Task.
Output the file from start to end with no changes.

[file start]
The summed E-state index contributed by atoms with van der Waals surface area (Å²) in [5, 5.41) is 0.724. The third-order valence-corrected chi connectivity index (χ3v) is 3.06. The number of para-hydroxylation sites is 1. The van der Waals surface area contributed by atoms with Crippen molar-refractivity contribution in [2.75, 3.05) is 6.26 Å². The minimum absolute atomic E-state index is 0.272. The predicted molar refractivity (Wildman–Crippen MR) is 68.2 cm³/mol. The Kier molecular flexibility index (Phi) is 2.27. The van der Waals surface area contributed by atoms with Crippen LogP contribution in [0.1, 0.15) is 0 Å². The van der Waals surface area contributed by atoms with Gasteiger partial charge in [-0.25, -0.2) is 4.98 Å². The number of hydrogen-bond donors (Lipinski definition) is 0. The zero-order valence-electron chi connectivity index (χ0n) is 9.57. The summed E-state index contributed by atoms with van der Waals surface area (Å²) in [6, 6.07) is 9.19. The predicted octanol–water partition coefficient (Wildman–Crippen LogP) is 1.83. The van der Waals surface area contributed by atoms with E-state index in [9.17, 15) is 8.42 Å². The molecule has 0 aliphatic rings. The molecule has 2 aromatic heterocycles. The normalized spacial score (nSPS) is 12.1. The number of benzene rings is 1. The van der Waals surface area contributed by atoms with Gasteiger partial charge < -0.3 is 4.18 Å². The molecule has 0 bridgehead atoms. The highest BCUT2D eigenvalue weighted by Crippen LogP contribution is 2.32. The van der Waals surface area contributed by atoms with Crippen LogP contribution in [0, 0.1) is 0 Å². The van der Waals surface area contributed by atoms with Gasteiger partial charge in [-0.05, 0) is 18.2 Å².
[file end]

The summed E-state index contributed by atoms with van der Waals surface area (Å²) in [5, 5.41) is 0.724. The third-order valence-corrected chi connectivity index (χ3v) is 3.06. The number of para-hydroxylation sites is 1. The van der Waals surface area contributed by atoms with Crippen molar-refractivity contribution in [2.75, 3.05) is 6.26 Å². The minimum absolute atomic E-state index is 0.272. The predicted molar refractivity (Wildman–Crippen MR) is 68.2 cm³/mol. The Kier molecular flexibility index (Phi) is 2.27. The van der Waals surface area contributed by atoms with Crippen LogP contribution in [0.1, 0.15) is 0 Å². The van der Waals surface area contributed by atoms with Gasteiger partial charge in [-0.25, -0.2) is 4.98 Å². The number of hydrogen-bond donors (Lipinski definition) is 0. The zero-order valence-electron chi connectivity index (χ0n) is 9.57. The summed E-state index contributed by atoms with van der Waals surface area (Å²) in [6, 6.07) is 9.19. The predicted octanol–water partition coefficient (Wildman–Crippen LogP) is 1.83. The van der Waals surface area contributed by atoms with E-state index in [9.17, 15) is 8.42 Å². The molecule has 0 aliphatic rings. The molecule has 2 aromatic heterocycles. The normalized spacial score (nSPS) is 12.1. The number of benzene rings is 1. The van der Waals surface area contributed by atoms with Gasteiger partial charge < -0.3 is 4.18 Å². The molecule has 0 bridgehead atoms. The highest BCUT2D eigenvalue weighted by Crippen LogP contribution is 2.32. The van der Waals surface area contributed by atoms with Crippen LogP contribution in [0, 0.1) is 0 Å². The van der Waals surface area contributed by atoms with Gasteiger partial charge in [-0.05, 0) is 18.2 Å².